As a strong supporter of the E Tū Whānau kaupapa since its inception, Tā Mark is an outspoken advocate for violence- free whānau.  He believes a true rangatira is a servant of the people and he reflected this belief in his role helping establish the Iwi Chairs Forum in 2005, and in his ambition of kotahitanga for Māori.

Katie Murray, MNZM QSMKatie Murray

Te Rarawa, Te Aupōuri

Katie is the Kai Arahi of Waitomo Papakainga, a whānau-based and focused kaupapa Māori social service agency in Kaitaia. Waitomo Papakainga supports a wide range of programmes and activities. These include an alternative education class for students from the local high school, a second-hand shop providing affordable alternatives for whānau, and Super Māori Fellas – a group of tāne who have taken a very public stand against violence.

Katie is actively involved in her community of Te Hiku o Te Ika, and has a degree in social work. She is Deputy Chair of Te Rūnanga o Te Rarawa, as well as being the Chair of Te Hiku Social Accord.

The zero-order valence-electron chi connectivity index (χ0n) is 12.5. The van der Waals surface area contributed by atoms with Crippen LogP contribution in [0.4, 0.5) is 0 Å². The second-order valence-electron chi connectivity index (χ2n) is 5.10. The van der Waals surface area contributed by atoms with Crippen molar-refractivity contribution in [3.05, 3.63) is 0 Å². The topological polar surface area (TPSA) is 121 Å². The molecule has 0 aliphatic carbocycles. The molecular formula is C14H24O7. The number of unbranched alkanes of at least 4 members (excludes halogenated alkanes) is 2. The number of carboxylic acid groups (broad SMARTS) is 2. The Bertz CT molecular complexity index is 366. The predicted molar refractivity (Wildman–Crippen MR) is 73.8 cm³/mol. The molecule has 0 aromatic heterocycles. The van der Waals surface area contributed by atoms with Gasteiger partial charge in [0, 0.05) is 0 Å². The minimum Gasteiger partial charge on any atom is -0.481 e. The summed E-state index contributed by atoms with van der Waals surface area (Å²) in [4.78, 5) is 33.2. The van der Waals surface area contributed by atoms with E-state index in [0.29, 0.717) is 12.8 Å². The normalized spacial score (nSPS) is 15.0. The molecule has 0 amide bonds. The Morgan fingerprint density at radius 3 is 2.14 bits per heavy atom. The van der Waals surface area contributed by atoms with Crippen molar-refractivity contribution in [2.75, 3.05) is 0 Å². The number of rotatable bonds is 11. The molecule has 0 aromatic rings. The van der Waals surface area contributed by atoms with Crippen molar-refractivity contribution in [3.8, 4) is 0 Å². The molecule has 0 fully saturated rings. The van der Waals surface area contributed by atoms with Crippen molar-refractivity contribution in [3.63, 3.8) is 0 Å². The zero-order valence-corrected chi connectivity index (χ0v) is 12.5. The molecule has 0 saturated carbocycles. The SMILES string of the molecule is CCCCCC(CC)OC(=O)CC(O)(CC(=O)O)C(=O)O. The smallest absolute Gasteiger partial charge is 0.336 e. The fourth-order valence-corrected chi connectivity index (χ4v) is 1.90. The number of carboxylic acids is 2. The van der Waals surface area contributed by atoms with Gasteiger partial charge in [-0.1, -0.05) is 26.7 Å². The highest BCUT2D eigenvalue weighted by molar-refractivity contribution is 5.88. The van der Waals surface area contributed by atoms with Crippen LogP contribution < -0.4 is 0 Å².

Katie is a visionary wāhine Māori who is straight-talking, passionate and committed to the restoration of tino rangātiratanga for whānau, hapū and iwi.

Donna Matahaere-Atariki, MNZMDonna Matahaere-Atariki

Ngāi Te Ruahikihiki, Ngāi Te Taoka, Te Atawhiua

Donna is Deputy Chairperson of Ōtākou Rūnanga and Chairperson of Ōtākou Health Ltd. She is also a member of the University of Ōtagō Council, a Trustee of Well South Primary Health Network, Representative for Te Rūnanga o Ngāi Tahu, a Gambling Commissioner, and Chair of the Independent Children’s Monitor Kāhui Group.

Currently Donna is a Consultant GM Māori for Investing in Children, Oranga Tamariki and a Whānau Ora coach for Te Putahitanga o Te Waipounamu Whānau Ora Commission.

Haami Piripi, ONZM Haami Piripi

Te Rarawa, Ngāpuhi, Ngāti Kurī

Haami is the Chair of Te Rūnanga o Te Rarawa. He has spearheaded key Māori development projects in the public sector and served as Chief Executive of Te Taura Whiri i te Reo Māori (the Māori Language Commission). He is an inaugural member of the Hiku o Te Ika Social Wellbeing and Development Accord, which monitors the delivery of social services in the Far North by 16 statutory agencies.